Buchla 281 Quad Function
Generator Module

I built a V2 Buchla 281 Quad Function Generator module for someone else. They sent me a mostly complete kit of parts and I assembled and tested the module.  Many of the components are sourced through Mouser but specialized parts, panel, and knobs have specific sourcing and I do not know the details.

 

Assembly of PCB1 is straight forward.

 

The power cable wires into discrete pads on the rear and I wire tied it to one of the connector holes.

 

I used sockets for the CA3080 OTAs as they are both rare and fragile.

 

This photo shows the completed three PCB module.

 

I routed the flat cables a bit different than other photos I have seen.  I routed the cable that goes around the middle PCB on the side that had additional clearance.  This cable needs to be split to fit around the center standoff.  I made the other cable long enough that I could extend the PCB out for service.  I used 20mm spacers between the panel PCB and the center PCB and 15mm spacers for the rear PCB.

 

 

Operation

This image shows A triggering B.  You can just barely see the magenta trigger pulse on this scope image.

 

 

The red banana jack output is a trigger at the end of a cycle.  Zooming in you can see it is a +15V pulse about 150 S wide at mid-voltage.

 

This scope image shows Out A - D in quadrature mode.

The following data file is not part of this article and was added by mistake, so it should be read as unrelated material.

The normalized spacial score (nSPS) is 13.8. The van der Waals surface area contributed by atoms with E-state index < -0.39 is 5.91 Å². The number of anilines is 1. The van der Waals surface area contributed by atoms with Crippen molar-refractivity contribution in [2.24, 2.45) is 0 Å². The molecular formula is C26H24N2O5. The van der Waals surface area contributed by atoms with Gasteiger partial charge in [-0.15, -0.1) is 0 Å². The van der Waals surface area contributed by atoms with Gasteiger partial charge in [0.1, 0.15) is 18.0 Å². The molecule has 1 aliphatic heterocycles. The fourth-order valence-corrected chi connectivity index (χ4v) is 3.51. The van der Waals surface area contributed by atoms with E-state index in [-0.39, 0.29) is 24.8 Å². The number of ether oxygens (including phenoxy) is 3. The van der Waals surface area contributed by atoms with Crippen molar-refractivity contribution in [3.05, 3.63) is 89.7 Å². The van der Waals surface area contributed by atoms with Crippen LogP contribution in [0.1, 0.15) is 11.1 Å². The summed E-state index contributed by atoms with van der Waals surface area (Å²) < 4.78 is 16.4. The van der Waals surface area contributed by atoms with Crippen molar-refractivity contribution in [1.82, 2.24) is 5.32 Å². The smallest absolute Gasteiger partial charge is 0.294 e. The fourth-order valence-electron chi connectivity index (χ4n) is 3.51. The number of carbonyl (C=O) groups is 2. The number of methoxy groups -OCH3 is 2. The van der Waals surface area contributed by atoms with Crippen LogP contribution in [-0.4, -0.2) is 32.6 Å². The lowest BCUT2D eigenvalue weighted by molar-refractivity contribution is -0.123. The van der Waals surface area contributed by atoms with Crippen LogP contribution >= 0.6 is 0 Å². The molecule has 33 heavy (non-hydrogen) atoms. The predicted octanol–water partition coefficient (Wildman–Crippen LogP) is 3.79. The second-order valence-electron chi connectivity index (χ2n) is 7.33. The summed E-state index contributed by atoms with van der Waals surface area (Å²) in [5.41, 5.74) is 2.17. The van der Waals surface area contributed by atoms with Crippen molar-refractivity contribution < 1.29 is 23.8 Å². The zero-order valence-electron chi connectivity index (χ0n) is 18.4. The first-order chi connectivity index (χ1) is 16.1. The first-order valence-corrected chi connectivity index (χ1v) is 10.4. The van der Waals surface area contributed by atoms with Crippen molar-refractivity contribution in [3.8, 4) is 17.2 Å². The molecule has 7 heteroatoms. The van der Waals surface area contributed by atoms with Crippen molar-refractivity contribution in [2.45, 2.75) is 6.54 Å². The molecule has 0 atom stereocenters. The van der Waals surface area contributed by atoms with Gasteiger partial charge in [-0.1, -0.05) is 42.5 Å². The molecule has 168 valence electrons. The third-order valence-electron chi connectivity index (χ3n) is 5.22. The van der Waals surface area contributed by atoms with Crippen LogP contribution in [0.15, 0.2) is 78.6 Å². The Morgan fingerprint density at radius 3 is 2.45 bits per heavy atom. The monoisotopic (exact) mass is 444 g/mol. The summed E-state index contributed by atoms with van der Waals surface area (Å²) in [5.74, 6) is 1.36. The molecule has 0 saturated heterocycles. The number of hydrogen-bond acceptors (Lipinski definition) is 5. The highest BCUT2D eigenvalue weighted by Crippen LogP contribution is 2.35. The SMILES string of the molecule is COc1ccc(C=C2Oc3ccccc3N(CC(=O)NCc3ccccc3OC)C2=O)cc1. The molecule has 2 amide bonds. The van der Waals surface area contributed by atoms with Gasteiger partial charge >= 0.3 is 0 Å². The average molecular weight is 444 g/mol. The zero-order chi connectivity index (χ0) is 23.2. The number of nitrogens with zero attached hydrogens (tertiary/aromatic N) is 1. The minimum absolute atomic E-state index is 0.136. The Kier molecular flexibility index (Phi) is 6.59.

This scope image shows the same Out A and B as above and the Sum outputs.

 

I calibrated Section A to 10 seconds and then adjusted the slope of Sections B - D to be parallel.

 

 

V3 PCBs

The V3 PCBs have a few issues that are easily corrected.  The BOM for the 10V regulation resistors are swapped.  R169 should be 270R and R270 should be 1K8.  Pin 1 of IC7 and IC14 are driven from a saturated op-amp output through a diode.  IC7 and IC14 are powered from 10V so you need a 47K resistor in series with pin 1 to limit the current.  You can lift the pin and add the resistor  but since the parts were in sockets, I chose to cut traces and add the resistor on the rear.  All cuts are on the front of the PCB.  Cut the trace to cathode of D2, to cathode of D7, right side (towards center) of R43, right side (towards center) of R109.  On the rear of PCB2 add wires to connect the cathode of D2 to the left side (towards center) of R43, and the cathode of D7 to the left side (towards center) of R109 (the left side because you are working on the rear of the PCB)..  Then add 47K resistor from the left side (towards center) of R43 to pin 1 of IC7, and the left side (towards center) of R109 to pin 1 of IC14.

 

There are four op-amp inputs that are driven by diodes so they float when the diode is cutoff and noise will affect the outputs.  Simply add four pulldown resistors to ground.  Add 100K resistors to ground to IC6 pin 3, IC6 pin 5, IC12 pin 3, and IC12 pin 5.  Nearby decoupling capacitors provide ground pads.

 

On this version I could not get the Transient vs. Sustain to work at all regardless of the trigger levels.  While the input is true the RS flip-flop is held in the Attack state so it sustains until the input goes false.  I assumed the circuit was designed for the "stepped" Buchla trigger-gate but the comparator level is set at 0.7V.  When the switch bypasses the 100K, the level does change, but it is always greater than 0.7V.  I tried changing the threshold but could not get the circuit to operate properly at all.  I simply changed the input 100K resistors to capacitors to provide a narrow trigger in transient mode and the full width in sustain mode.  Change R146, R148, R163 and R165 to 0.01 F capacitors.

 

Transient mode is shown in this scope image.

 

This scope image shows the sustain mode where the attack is held at 10V until the input goes false.

 

 

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